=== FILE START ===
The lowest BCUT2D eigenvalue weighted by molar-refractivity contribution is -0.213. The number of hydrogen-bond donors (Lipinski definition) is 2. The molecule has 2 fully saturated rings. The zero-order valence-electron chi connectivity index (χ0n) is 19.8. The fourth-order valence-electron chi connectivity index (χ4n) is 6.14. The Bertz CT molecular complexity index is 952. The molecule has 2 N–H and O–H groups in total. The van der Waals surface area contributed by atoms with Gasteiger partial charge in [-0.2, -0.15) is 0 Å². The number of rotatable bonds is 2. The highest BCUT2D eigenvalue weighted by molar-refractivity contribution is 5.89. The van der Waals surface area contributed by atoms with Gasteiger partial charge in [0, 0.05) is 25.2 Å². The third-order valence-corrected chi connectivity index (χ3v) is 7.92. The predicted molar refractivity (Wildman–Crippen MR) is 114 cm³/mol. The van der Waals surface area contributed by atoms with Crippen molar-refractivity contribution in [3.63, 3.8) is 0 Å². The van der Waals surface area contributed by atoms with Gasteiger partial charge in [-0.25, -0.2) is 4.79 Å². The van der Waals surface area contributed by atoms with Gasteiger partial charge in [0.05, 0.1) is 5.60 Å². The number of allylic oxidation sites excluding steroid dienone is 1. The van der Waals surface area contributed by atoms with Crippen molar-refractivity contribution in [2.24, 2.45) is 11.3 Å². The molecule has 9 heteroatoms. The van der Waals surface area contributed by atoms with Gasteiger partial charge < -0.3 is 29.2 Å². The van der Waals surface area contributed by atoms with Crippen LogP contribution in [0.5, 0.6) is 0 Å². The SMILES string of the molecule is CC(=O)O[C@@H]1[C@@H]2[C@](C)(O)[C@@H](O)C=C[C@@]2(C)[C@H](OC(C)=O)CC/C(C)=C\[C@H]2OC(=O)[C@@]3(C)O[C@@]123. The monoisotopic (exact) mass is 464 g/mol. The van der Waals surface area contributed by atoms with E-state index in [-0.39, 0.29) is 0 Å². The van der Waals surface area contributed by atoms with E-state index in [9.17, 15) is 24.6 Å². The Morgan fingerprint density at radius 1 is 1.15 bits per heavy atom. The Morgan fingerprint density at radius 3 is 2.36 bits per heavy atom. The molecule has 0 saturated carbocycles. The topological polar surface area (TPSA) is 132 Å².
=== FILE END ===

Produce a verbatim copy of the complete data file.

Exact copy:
The lowest BCUT2D eigenvalue weighted by molar-refractivity contribution is -0.213. The number of hydrogen-bond donors (Lipinski definition) is 2. The molecule has 2 fully saturated rings. The zero-order valence-electron chi connectivity index (χ0n) is 19.8. The fourth-order valence-electron chi connectivity index (χ4n) is 6.14. The Bertz CT molecular complexity index is 952. The molecule has 2 N–H and O–H groups in total. The van der Waals surface area contributed by atoms with Gasteiger partial charge in [-0.2, -0.15) is 0 Å². The number of rotatable bonds is 2. The highest BCUT2D eigenvalue weighted by molar-refractivity contribution is 5.89. The van der Waals surface area contributed by atoms with Gasteiger partial charge in [0, 0.05) is 25.2 Å². The third-order valence-corrected chi connectivity index (χ3v) is 7.92. The predicted molar refractivity (Wildman–Crippen MR) is 114 cm³/mol. The van der Waals surface area contributed by atoms with Crippen molar-refractivity contribution in [3.63, 3.8) is 0 Å². The van der Waals surface area contributed by atoms with Gasteiger partial charge in [-0.25, -0.2) is 4.79 Å². The van der Waals surface area contributed by atoms with Gasteiger partial charge in [0.05, 0.1) is 5.60 Å². The number of allylic oxidation sites excluding steroid dienone is 1. The van der Waals surface area contributed by atoms with Crippen molar-refractivity contribution in [2.24, 2.45) is 11.3 Å². The molecule has 9 heteroatoms. The van der Waals surface area contributed by atoms with Gasteiger partial charge < -0.3 is 29.2 Å². The van der Waals surface area contributed by atoms with Crippen LogP contribution in [0.5, 0.6) is 0 Å². The SMILES string of the molecule is CC(=O)O[C@@H]1[C@@H]2[C@](C)(O)[C@@H](O)C=C[C@@]2(C)[C@H](OC(C)=O)CC/C(C)=C\[C@H]2OC(=O)[C@@]3(C)O[C@@]123. The monoisotopic (exact) mass is 464 g/mol. The van der Waals surface area contributed by atoms with E-state index in [-0.39, 0.29) is 0 Å². The van der Waals surface area contributed by atoms with E-state index in [9.17, 15) is 24.6 Å². The Morgan fingerprint density at radius 1 is 1.15 bits per heavy atom. The Morgan fingerprint density at radius 3 is 2.36 bits per heavy atom. The molecule has 0 saturated carbocycles. The topological polar surface area (TPSA) is 132 Å².